Thursday, May 10, 2018

Cannes Day Three

This was a near dream day of cinema with bold and innovative films from Russia, Egypt, France and Sweden, any of which could have been a day’s highlight.  It began at 8:30 with the Russian Competition entry “Summer,” a black-and-white period piece of rock and roll rebels in 1981 Leningrad emulating what they knew of rock and roll on the other side of the Iron  Curtain.  They were as passionate about their music and expressing themselves as those who inspired them.  It wasn’t easy for them to perform, but when they did they had fans who fully responded.  

The film’s cinema-verité style with an abundance of music morphed on occasion into extraordinary dream sequences of outrageous behavior.  It will be difficult for any film in the festival to top a three minute scene of Psycho Killer on a train after some officials start harassing the long-haired musicians for their anti-Soviet behavior.  It was positively electrifying—one of many musical scenes of great impact and commentary.  The musician prancing down the aisles of the train belting out “don’t touch me, I’m a real life wire” is digitally enhanced with a white border outlining his body and other dazzling special effects.  This has to be seen to be believed—rock and roll in all its glory.  I am eager to see this again on the last day of the festival when all the Competition films are screened one last time. 

The day’s other Competition film, “Yomeddine” from Egypt, immediately afterwards was equally engrossing and sincere, though not of the same energy level.  It was a full immersion into the life of a man whose face and arms are deformed by leprosy.  He’s just lost his life and decides to embark on a trip across Egypt with his donkey in search of the family that abandoned him to a leprosy colony when he was an infant.  He is accompanied by a ten-year orphan by the name of Obama who is likewise ostracized by society. They encountered realistic adversity along the way.  This was another film unlike any before it and another remarkable achievement.  Two in a row was almost too much to take.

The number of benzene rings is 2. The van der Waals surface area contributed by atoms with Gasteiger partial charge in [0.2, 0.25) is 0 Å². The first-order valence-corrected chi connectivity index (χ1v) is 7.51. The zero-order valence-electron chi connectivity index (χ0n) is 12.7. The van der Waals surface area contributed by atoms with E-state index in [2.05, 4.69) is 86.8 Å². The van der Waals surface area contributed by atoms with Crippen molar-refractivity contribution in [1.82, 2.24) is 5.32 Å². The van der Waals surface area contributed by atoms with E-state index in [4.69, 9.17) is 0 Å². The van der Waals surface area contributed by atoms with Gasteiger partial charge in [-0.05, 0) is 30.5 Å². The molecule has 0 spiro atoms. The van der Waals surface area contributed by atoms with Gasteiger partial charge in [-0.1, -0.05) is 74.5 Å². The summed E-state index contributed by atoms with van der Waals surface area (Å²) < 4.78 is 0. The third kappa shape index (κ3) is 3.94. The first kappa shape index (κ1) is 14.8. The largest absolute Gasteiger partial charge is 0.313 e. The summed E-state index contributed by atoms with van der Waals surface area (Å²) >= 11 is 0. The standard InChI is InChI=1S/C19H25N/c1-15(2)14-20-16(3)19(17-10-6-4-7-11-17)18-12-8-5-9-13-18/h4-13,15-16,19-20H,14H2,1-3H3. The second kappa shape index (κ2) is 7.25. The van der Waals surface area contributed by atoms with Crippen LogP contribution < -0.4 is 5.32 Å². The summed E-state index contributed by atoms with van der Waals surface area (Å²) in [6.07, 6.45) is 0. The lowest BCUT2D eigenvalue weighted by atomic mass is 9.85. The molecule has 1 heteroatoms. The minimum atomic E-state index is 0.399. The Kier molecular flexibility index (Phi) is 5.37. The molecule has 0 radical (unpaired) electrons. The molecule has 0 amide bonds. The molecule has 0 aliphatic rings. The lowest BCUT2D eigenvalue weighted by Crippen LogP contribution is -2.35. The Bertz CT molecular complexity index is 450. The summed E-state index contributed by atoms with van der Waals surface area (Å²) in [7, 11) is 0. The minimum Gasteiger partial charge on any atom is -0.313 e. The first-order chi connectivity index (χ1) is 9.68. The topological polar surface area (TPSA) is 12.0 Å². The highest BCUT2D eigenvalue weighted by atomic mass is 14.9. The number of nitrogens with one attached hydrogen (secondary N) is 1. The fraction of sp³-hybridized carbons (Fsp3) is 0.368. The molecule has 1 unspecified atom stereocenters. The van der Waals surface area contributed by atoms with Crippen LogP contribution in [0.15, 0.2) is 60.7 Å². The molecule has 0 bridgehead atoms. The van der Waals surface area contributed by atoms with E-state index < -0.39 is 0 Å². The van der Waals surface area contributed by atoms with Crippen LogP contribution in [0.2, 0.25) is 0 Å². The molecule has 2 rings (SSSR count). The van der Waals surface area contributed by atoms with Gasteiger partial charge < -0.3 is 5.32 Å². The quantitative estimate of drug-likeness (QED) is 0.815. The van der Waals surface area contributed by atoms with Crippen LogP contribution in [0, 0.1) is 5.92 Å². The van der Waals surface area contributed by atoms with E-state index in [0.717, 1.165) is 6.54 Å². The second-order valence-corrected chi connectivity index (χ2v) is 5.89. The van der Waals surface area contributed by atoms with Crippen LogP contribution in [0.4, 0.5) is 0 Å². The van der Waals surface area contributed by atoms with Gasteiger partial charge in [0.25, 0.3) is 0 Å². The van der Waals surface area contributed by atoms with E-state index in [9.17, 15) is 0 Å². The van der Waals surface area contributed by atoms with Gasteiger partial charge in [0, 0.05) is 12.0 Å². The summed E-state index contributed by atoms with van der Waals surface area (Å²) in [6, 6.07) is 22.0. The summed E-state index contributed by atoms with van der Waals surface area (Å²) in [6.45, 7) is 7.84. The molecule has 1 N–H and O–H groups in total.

I was able to take a brieather with a lightweight Italian comedy in the Market with the catchy title of “Grannies on the Run.”  It stars 80-year old Claudia Cardinale.  She and a cohart plot to make a break from their nursing home to attend a concert in Venice.  In better hands this might have been hilarious, but I didn’t laugh once. 

 I didn’t object at all to the lukewarm nature of the film as I decompressed from my previous two exceptional doses of cinema  and looked forward to a conversation between film critic Elvis Mitchell and Ryan Coogler, director of “Black Panther” in the Bunuel.  These conversations had formerly been called Master Classes, but had been rebranded as a Rendezvous.  There were four of them scheduled this year, twice as any as usual, with three directors and John Travolta.  The festival recognized the phenomenon of “Black Panther enough to have screened it last night in the outdoor theater on the beach, the first time a film in current release has been accorded that honor.  And there was enough interest in Coogler that the theater was already filled 45 minutes before it was to start when I showed up for it.